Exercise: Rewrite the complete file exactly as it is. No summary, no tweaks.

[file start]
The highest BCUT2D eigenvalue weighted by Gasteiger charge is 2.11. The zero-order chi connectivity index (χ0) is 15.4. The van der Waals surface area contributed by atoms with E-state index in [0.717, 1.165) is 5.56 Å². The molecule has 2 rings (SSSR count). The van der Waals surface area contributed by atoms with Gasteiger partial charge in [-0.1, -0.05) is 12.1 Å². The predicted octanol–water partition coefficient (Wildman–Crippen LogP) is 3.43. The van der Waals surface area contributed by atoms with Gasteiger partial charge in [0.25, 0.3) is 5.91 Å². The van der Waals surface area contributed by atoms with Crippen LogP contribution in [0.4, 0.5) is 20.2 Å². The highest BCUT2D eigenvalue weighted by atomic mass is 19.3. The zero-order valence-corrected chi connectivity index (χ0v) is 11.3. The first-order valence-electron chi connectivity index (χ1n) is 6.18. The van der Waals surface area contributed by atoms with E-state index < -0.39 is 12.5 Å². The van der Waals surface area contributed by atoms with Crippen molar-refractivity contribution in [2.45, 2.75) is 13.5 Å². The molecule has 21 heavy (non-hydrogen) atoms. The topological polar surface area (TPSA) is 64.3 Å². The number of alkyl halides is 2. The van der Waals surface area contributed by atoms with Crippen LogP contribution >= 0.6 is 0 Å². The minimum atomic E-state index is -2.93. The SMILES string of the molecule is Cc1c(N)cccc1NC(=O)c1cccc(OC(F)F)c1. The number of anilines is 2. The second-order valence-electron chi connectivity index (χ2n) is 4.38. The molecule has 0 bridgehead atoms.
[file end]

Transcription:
The highest BCUT2D eigenvalue weighted by Gasteiger charge is 2.11. The zero-order chi connectivity index (χ0) is 15.4. The van der Waals surface area contributed by atoms with E-state index in [0.717, 1.165) is 5.56 Å². The molecule has 2 rings (SSSR count). The van der Waals surface area contributed by atoms with Gasteiger partial charge in [-0.1, -0.05) is 12.1 Å². The predicted octanol–water partition coefficient (Wildman–Crippen LogP) is 3.43. The van der Waals surface area contributed by atoms with Gasteiger partial charge in [0.25, 0.3) is 5.91 Å². The van der Waals surface area contributed by atoms with Crippen LogP contribution in [0.4, 0.5) is 20.2 Å². The highest BCUT2D eigenvalue weighted by atomic mass is 19.3. The zero-order valence-corrected chi connectivity index (χ0v) is 11.3. The first-order valence-electron chi connectivity index (χ1n) is 6.18. The van der Waals surface area contributed by atoms with E-state index < -0.39 is 12.5 Å². The van der Waals surface area contributed by atoms with Crippen molar-refractivity contribution in [2.45, 2.75) is 13.5 Å². The molecule has 21 heavy (non-hydrogen) atoms. The topological polar surface area (TPSA) is 64.3 Å². The number of alkyl halides is 2. The van der Waals surface area contributed by atoms with Crippen LogP contribution >= 0.6 is 0 Å². The minimum atomic E-state index is -2.93. The SMILES string of the molecule is Cc1c(N)cccc1NC(=O)c1cccc(OC(F)F)c1. The number of anilines is 2. The second-order valence-electron chi connectivity index (χ2n) is 4.38. The molecule has 0 bridgehead atoms.